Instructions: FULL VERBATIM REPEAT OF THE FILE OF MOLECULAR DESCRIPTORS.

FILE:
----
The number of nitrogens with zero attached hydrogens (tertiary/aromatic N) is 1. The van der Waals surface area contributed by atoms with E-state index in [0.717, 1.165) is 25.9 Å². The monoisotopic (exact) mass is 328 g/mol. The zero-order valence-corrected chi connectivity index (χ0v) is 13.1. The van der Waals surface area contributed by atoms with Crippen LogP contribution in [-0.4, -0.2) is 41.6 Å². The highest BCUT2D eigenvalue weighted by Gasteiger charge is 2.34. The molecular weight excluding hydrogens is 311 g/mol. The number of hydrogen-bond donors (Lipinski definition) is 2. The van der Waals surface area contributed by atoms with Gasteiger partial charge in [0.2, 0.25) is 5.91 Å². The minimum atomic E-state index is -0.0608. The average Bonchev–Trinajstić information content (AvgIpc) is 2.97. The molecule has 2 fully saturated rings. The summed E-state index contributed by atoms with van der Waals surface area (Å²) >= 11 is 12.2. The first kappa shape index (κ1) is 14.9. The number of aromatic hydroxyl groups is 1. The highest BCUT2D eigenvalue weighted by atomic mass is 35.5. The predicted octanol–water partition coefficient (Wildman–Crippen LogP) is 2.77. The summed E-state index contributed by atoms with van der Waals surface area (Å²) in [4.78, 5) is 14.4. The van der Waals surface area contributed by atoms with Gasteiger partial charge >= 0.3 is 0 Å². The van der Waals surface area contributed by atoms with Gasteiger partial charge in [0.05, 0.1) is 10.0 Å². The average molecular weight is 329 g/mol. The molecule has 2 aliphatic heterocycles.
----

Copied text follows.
The number of nitrogens with zero attached hydrogens (tertiary/aromatic N) is 1. The van der Waals surface area contributed by atoms with E-state index in [0.717, 1.165) is 25.9 Å². The monoisotopic (exact) mass is 328 g/mol. The zero-order valence-corrected chi connectivity index (χ0v) is 13.1. The van der Waals surface area contributed by atoms with Crippen LogP contribution in [-0.4, -0.2) is 41.6 Å². The highest BCUT2D eigenvalue weighted by Gasteiger charge is 2.34. The molecular weight excluding hydrogens is 311 g/mol. The number of hydrogen-bond donors (Lipinski definition) is 2. The van der Waals surface area contributed by atoms with Gasteiger partial charge in [0.2, 0.25) is 5.91 Å². The minimum atomic E-state index is -0.0608. The average Bonchev–Trinajstić information content (AvgIpc) is 2.97. The molecule has 2 fully saturated rings. The summed E-state index contributed by atoms with van der Waals surface area (Å²) >= 11 is 12.2. The first kappa shape index (κ1) is 14.9. The number of aromatic hydroxyl groups is 1. The highest BCUT2D eigenvalue weighted by atomic mass is 35.5. The predicted octanol–water partition coefficient (Wildman–Crippen LogP) is 2.77. The summed E-state index contributed by atoms with van der Waals surface area (Å²) in [4.78, 5) is 14.4. The van der Waals surface area contributed by atoms with Gasteiger partial charge >= 0.3 is 0 Å². The van der Waals surface area contributed by atoms with Gasteiger partial charge in [0.05, 0.1) is 10.0 Å². The average molecular weight is 329 g/mol. The molecule has 2 aliphatic heterocycles.